There are various advanced parameters to affect how the partition is formatted, but for general purposes, the defaults are fine. Once the partition has been formatted, it can be mounted into the / file system. A file system must be unmounted to be reformatted.


Other file system tools

Let's take a look at other useful tools.

Console tools

There are several tools for looking at the condition of disks and file systems.

df
df stands for "disk free." It reports the amount of disk space used and available on mounted file systems. Useful switches:

Checking disk space
df -hHuman readable; uses friendly k, M, and G indicators to show file size rather than listing them in bytes
df -lLimits the listing to local file systems; by default, remote file systems are also listed

du
du stands for "disk usage." It reports the amount of disk space used by the specified files and for each subdirectory (of directory arguments). Useful switches:

Checking disk usage
du -aShows counts for all files, not just directories
du -hHuman readable; uses friendly k, M, and G indicators to show file size rather than listing them in bytes
du -cPrints a grand total of all arguments after all arguments have been processed; can be used to find out the total disk usage of a given set of files or directories
du -sDisplays only a total for each argument

fsck
This is the program used to check and repair file systems, equivalent to chkdsk in Windows. It will have different versions for different file system types, just like mkfs. fsck must be run on unmounted volumes, though it is rarely needed unless the file system was not cleanly unmounted. man fsck and info fsck provide details, as do several of the Resources included at the end of this article.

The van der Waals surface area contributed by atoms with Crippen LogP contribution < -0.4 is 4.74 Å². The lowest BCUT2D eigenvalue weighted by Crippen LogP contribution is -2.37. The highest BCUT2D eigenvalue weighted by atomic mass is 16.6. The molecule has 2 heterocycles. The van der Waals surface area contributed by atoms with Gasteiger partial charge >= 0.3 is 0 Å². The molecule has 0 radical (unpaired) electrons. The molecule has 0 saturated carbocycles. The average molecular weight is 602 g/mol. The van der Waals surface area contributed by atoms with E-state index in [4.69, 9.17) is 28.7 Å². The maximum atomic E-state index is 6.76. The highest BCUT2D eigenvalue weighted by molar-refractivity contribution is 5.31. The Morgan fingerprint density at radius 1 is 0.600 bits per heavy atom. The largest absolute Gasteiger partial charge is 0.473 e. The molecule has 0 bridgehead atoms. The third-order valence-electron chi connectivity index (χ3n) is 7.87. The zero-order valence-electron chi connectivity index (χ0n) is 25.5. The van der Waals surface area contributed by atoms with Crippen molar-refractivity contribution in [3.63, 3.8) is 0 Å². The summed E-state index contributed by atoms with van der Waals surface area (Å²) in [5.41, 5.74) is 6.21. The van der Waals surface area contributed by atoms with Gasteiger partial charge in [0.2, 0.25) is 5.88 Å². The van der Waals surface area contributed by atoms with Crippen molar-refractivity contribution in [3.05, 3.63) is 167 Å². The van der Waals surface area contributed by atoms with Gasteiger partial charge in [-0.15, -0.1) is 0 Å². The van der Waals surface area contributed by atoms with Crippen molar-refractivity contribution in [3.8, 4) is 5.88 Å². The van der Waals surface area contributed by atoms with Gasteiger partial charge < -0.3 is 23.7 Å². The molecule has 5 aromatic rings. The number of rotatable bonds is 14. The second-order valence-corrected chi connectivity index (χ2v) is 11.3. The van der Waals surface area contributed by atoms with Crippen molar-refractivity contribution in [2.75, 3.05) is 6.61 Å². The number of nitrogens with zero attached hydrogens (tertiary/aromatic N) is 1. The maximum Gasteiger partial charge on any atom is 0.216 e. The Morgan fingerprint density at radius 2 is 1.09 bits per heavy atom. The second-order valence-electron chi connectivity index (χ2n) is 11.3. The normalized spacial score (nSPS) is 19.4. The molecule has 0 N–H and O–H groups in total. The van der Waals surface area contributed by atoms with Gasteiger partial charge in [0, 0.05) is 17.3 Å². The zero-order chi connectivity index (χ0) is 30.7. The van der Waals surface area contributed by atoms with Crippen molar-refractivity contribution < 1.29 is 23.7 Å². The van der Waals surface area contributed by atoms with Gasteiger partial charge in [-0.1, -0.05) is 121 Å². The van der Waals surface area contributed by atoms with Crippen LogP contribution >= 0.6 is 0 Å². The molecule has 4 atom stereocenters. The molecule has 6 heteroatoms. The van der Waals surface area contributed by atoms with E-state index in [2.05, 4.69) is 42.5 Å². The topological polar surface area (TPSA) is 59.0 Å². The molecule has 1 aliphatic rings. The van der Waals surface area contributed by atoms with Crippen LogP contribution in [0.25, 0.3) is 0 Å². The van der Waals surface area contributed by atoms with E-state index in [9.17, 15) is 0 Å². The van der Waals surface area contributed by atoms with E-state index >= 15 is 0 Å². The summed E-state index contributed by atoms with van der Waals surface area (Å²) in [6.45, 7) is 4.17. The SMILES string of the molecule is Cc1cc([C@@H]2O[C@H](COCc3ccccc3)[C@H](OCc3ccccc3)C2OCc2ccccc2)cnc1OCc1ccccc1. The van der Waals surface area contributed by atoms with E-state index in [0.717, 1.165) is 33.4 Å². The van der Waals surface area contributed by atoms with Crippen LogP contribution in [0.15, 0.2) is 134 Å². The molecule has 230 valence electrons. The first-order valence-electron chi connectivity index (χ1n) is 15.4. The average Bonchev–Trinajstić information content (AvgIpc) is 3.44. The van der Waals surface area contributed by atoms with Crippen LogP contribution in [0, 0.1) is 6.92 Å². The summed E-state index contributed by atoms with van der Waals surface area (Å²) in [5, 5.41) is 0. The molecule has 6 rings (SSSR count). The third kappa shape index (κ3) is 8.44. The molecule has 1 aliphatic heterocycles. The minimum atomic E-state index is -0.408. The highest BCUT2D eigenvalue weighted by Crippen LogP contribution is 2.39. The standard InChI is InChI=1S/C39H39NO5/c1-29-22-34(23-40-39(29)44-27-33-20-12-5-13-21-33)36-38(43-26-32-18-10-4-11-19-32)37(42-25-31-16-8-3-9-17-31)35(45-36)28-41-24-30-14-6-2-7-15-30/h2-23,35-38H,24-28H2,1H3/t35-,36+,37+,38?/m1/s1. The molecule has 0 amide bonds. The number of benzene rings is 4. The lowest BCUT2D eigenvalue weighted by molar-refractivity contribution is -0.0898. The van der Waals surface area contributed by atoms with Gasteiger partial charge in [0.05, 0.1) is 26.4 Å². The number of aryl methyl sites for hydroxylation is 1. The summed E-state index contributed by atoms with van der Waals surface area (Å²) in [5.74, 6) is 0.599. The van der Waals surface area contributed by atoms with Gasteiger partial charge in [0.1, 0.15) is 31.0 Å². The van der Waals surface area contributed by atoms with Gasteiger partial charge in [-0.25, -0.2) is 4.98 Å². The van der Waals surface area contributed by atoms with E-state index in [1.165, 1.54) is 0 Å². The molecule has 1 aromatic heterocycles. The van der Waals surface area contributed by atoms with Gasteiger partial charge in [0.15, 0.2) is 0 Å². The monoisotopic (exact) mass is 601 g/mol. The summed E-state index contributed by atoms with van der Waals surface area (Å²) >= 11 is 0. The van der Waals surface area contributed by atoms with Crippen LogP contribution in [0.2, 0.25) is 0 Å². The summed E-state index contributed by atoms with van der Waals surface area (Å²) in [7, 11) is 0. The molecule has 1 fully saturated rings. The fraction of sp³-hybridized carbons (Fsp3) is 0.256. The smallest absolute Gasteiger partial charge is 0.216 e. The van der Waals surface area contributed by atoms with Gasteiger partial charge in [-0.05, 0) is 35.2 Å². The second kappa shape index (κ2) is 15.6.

Webmin

Webmin has several tools to work with file systems and partitions.

Figure 1. Webmin partition tool
Figure 1. Webmin partition tool

Hardware, partitions on local disks

Each disk and partition is shown with current usage information. Click on a file system to see details. Unmounted partitions can have their type edited and file systems formatted.

System, disk, and network filesystems

Mount and unmount file systems listed in /etc/fstab. Common file system types have a wizard for creating entries. Unrecognized types can be mounted and unmounted from here, but must be hand-edited in /etc/fstab. Most server file systems can be handled well from here.


The whole is the sum of its partitions

Though there are many similarities in how Windows and Linux handle partitions and file systems, moving from drive letters to a completely hierarchical tree will probably take some adjustment. As always, there are robust console tools to work with these functions and configuration files in the /etc directory. Browser-based front ends like Webmin offer some helpful tools.

Resources